Obama, Democrats Deal Setback to Airline Workers

Two years after President Obama and Democrats abandoned labor’s much-anticipated Employee Free Choice Act, they have refused to block Republicans intent on making life miserable for airline and rail workers. Photo: CWA.

Two years after President Obama and Democrats abandoned labor’s much-anticipated Employee Free Choice Act, they have refused to block Republicans intent on making life miserable for airline and rail workers.

A bill reauthorizing the Federal Aviation Administration, voted up 75-20 in the Senate, changes federal labor law to make organizing more difficult for railroad and airline unions. New rules will make it easier to decertify unions and harder to win elections when employers merge.

Only 14 Senate Democrats stood with labor to oppose the measure in a February 6 vote. One independent and five Republicans also voted against the bill. Democrats hold 51 Senate seats.

President Obama signed the bill Monday.

Candice Johnson of the Communications Workers, which represents flight attendants, said the fact that so few Democrats voted against the bill, “is amazing—and horrible. They made the wrong choice.”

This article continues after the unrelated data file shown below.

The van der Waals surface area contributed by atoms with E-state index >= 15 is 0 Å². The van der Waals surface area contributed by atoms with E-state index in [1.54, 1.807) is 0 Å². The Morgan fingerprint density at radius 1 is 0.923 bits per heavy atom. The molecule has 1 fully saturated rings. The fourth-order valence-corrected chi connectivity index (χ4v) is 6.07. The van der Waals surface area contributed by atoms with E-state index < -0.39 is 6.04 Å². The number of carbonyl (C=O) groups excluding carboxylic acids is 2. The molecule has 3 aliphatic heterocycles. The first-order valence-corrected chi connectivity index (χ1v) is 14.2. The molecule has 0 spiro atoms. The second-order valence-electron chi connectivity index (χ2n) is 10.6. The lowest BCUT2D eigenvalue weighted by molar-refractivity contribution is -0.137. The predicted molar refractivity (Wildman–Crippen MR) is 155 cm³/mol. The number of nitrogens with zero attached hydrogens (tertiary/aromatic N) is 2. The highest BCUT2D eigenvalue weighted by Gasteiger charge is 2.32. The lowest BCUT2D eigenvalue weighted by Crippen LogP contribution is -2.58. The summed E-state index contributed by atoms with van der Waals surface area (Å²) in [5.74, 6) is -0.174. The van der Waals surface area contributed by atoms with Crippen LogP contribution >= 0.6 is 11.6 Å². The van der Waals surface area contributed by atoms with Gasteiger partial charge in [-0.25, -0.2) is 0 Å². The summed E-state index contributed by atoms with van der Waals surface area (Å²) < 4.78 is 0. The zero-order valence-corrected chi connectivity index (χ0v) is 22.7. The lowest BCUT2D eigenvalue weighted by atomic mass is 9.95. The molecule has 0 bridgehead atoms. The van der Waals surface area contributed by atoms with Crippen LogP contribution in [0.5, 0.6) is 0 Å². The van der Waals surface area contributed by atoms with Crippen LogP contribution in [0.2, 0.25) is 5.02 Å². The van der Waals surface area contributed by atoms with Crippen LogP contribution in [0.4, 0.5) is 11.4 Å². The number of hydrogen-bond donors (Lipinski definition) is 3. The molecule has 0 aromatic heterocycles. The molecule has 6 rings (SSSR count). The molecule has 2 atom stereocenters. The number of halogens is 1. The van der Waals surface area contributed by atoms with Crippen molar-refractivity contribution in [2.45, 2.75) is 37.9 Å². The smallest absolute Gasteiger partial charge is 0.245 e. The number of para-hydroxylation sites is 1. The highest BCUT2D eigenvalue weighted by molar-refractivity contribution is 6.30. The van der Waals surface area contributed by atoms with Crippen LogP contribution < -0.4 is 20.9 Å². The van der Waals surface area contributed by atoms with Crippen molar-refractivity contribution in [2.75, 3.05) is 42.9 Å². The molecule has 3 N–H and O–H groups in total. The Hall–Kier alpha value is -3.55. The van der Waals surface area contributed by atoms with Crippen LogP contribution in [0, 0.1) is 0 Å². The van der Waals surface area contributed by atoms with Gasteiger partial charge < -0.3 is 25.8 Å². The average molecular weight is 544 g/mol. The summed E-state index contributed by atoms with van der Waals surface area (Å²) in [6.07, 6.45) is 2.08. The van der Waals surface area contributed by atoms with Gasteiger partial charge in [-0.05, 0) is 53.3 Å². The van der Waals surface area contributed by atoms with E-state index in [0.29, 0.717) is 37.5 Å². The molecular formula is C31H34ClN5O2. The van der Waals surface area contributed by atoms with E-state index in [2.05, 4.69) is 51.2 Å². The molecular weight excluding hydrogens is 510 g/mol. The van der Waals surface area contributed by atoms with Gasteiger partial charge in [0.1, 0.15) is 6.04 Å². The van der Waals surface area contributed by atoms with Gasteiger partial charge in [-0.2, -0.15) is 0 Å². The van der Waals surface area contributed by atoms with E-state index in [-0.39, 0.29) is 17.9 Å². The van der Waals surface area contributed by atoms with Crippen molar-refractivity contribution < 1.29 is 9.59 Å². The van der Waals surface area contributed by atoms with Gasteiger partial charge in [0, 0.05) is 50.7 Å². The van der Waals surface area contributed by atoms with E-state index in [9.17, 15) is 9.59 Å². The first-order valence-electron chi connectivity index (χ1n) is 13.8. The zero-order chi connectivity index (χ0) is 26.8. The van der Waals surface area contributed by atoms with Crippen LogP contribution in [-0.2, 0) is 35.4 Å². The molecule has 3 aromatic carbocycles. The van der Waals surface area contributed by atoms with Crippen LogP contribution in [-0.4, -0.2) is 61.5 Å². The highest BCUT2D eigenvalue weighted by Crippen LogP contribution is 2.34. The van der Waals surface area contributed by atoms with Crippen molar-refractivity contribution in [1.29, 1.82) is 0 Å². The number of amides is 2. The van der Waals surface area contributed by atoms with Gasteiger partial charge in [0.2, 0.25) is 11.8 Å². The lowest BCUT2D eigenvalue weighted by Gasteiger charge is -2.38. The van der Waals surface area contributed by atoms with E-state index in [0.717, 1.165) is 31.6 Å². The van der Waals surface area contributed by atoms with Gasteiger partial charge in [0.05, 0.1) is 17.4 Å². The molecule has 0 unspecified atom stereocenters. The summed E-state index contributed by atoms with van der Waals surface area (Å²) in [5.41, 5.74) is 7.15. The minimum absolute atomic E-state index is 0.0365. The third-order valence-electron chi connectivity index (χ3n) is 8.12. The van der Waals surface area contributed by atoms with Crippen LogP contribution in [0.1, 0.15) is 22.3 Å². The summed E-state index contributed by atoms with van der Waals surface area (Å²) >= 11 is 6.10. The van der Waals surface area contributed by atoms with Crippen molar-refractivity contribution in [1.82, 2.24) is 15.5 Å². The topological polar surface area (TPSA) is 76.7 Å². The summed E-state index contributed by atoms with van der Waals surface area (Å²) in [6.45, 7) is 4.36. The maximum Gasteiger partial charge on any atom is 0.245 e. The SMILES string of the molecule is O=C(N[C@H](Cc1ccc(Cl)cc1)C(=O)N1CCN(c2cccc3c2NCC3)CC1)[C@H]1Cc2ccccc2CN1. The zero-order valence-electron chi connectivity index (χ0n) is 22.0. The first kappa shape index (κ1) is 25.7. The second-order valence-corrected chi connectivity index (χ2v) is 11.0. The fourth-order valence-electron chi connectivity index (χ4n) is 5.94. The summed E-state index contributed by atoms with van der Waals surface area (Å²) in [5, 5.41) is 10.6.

CWA has touted its decision to deny campaign funds to New Jersey Democrats who refused to back public workers’ bargaining rights there. Johnson, however, wouldn't confirm the union would pursue the same course at the federal level, saying “right now, our focus is on the Democrats who supported us.”


The FAA bill’s primary purpose is to fund the national aviation system through 2014, but Republicans attached other measures to satisfy employer demands.

The contention started two years ago when the federal National Mediation Board, which oversees airline and rail labor, changed its rules for counting votes in representation elections.

Before, any no-shows were counted as votes against the union, creating a high hurdle.

After June 2010, NMB elections were determined by a majority of voters, the same as National Labor Relations Board votes—and every congressional, mayoral, and dog catcher election. It was one of labor’s few regulatory victories under the Obama administration, delivered by his appointees.

Responding to intense lobbying from the airline industry, Republicans then attempted to reverse the election rules by amending the FAA bill. The strongest push came from Delta Airlines, where flight attendants for years have been struggling to unionize.

Last July, the FAA was temporarily shut down because Democrats wouldn’t give Republicans their amendment—so Republicans denied the agency needed funds.

Under the majority-rules policy, airline workers won several organizing victories. CWA organized 2,800 fleet and passenger service workers in 2010 at Piedmont Airways. Last year 3,000 fleet and passenger service workers won representation with the Machinists at AirTran and 400 Citation Air pilots joined the Teamsters.

Now, after this month’s change, unions will need signatures from 50 percent of workers in order to trigger a certification election, where previously they needed 35 percent. Unions filing under the NLRB need only 30 percent.